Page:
The Real Opal

This is the Opal Imposter. He has been banned to a farm with many hens and a few ducks. I hope he’ll be happy.

On Saturday, Ken G, the friend I shared the chick order with, surprised me with a gift. The Real Opal.

Like her brother, she’s taller and heavier than the other pullets. Her legs are sturdy and yellow – I think she must be Big Bird’s cousin. But, unlike the imposter, The Real Opal is calm and not at all bossy. She doesn’t go gallumping through the flock. She doesn’t charge at the other girls just to see them scatter. She likes Little Blue very much and takes naps next to her.

It’s nice to have all girls, and it’s nice to have this sturdy white Delaware among them.


  1. Well, the real Opal is just beautiful and those pics really make it obvious Opie was a HE. So glad Little Blue has a sitting buddy to pass the days with. Looks like Opal has adjusted from Ken’s to her new home. Welcome !

  2. I know what you mean about having “all girls” …two of the six pullets we purchased this spring turned out to be roosters :(

  3. Lovely. She’s the genuine article. I’m still worrying about a couple of my chicks from our spring order as well. Will wait a bit longer to determine. Best of luck with your gems!

  4. Terry,

    Looking at the two pictures it is so interesting to see the differences. They are both very attractive birds but the first one is clearly a guy and the second a girl. Thanks for showing the differences.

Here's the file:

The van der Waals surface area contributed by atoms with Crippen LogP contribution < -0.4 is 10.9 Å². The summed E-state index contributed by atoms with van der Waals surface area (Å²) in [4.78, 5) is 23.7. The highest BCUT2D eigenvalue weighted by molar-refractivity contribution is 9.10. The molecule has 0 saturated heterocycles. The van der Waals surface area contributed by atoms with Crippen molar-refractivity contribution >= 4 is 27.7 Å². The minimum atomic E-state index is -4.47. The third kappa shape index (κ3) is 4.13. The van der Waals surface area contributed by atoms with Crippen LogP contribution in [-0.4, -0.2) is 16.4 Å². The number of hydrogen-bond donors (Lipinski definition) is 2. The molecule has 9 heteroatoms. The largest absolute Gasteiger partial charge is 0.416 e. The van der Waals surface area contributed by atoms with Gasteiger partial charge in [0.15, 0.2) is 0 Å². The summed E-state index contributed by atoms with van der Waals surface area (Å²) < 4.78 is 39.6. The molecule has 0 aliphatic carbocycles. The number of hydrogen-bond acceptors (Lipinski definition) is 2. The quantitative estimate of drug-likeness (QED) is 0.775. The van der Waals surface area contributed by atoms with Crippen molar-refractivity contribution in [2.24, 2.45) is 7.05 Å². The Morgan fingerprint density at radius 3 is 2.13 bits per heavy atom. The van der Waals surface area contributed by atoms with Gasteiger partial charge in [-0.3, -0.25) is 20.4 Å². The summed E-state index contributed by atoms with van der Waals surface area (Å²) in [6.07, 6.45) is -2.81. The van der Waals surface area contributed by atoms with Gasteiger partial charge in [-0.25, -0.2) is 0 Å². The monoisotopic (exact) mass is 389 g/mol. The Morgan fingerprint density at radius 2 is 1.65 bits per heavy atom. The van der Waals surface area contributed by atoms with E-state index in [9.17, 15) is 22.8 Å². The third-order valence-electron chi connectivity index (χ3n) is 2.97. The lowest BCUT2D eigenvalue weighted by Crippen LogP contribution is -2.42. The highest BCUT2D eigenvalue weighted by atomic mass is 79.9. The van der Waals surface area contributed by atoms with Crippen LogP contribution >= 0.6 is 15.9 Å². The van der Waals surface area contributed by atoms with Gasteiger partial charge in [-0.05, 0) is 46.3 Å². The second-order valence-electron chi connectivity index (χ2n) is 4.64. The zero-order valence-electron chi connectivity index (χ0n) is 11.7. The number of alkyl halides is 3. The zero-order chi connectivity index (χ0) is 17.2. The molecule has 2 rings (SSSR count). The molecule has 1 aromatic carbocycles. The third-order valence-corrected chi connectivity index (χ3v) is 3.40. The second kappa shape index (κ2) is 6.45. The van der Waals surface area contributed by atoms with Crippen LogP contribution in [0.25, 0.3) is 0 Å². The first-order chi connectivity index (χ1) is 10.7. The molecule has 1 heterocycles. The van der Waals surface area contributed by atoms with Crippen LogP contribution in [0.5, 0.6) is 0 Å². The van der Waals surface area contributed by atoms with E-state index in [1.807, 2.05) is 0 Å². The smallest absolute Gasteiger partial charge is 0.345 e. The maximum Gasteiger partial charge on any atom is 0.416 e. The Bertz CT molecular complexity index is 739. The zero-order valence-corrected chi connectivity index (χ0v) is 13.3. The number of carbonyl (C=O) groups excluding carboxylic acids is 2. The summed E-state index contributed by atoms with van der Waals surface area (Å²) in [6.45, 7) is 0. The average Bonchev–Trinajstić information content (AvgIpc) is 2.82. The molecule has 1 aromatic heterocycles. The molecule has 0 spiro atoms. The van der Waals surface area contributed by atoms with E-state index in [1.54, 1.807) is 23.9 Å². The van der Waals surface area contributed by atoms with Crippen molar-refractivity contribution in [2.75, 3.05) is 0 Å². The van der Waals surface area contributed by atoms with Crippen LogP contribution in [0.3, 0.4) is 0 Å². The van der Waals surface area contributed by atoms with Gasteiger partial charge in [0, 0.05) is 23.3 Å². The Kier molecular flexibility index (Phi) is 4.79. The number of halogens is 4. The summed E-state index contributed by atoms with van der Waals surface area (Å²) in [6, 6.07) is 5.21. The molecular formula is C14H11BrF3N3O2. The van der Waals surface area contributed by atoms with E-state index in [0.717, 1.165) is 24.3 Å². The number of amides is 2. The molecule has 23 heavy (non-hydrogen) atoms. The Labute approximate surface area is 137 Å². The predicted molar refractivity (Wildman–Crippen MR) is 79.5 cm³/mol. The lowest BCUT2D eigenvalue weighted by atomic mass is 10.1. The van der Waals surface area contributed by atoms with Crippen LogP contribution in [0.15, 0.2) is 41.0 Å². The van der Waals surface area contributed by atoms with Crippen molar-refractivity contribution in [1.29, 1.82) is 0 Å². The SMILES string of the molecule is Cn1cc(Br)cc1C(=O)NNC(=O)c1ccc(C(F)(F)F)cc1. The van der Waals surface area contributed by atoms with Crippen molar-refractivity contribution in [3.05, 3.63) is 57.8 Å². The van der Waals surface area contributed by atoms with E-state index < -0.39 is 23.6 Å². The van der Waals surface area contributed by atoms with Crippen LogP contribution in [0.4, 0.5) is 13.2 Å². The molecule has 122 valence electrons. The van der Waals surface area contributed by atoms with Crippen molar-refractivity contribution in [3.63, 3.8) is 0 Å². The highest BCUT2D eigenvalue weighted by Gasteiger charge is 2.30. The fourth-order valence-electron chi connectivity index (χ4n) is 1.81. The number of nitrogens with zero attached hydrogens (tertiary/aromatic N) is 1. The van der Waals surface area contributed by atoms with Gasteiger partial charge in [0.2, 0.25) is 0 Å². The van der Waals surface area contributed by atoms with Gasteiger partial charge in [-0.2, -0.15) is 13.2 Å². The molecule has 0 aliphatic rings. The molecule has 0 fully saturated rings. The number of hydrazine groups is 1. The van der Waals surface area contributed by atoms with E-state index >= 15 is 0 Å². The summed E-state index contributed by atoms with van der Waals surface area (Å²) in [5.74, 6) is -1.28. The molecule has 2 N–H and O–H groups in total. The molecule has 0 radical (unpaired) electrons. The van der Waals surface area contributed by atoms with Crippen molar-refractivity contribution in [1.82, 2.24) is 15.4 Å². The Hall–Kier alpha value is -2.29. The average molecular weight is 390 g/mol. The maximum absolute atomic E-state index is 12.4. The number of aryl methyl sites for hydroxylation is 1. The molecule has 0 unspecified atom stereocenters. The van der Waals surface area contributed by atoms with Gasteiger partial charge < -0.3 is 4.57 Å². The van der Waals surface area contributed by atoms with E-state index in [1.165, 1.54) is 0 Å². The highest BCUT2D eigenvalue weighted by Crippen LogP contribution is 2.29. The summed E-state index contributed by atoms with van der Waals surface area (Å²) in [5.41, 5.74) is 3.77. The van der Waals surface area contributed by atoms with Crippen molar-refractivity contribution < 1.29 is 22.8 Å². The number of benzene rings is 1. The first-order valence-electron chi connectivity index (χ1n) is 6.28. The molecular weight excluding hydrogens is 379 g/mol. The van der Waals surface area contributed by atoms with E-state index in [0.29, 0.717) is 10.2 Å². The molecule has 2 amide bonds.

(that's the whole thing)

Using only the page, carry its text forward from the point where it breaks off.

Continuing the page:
5. I don’t think you will have to worry about the imposters happiness. I’m not sure it could get any better for him.
    Terry, on the real Opal do her wings sit higher on her body than they should, look different than other hens. The Deleware I got this spring her wings don’t seem to be in the right postion, however, I’ve never had a Deleware before so I’m not sure if it’s correct or not. They just look “off” to me.

    • I checked the APA “Standard of Perfection.” It doesn’t mention that high wing carriage, but it does specify that the bottom of the wing should be horizontal to the ground. Maybe that, with the small size of the wing compared to the huge body of the pullet makes it appear out of whack?

      • Terry that’s exactly how she carries her wings. Perfect description. Glad my Del is “normal”.

  6. I got two columbian Delawares this spring. Lovely birds, gentle dispositions. They seems to have a happy glint in their eyes all the time, and like to play by pretending to be low flying aircraft…at least for a few feet! Mine have near solid black tails and quite a lot of barring on the neck. I think I may get more of this beautiful breed next spring.

  7. What a nice surprise!! I also have a Delaware hen for the first time- she is a BIG girl- currently standing taller than the Buff Brahma!

  8. Yay! You have your Delaware back – in female form. I’m so glad to hear that Little Blue has a friend. Looking forward to a picture of them napping together. :)

  9. Such a lovely little girl! Each time I’ve gotten chicks I wonder and worry that I’ll get a Roo. And just when I thought my biggest and most mature bird with big, bright red wattles and comb might be a Roo – she laid the sweetest, tiniest brown egg! (my four girls hatched Feb 1, and the first eggs arrived last week!) When do you expect your first eggs from the Gems?

    • September! The Welsummer and Barnevelder are supposed to lay dark brown eggs, so I’m looking forward to those.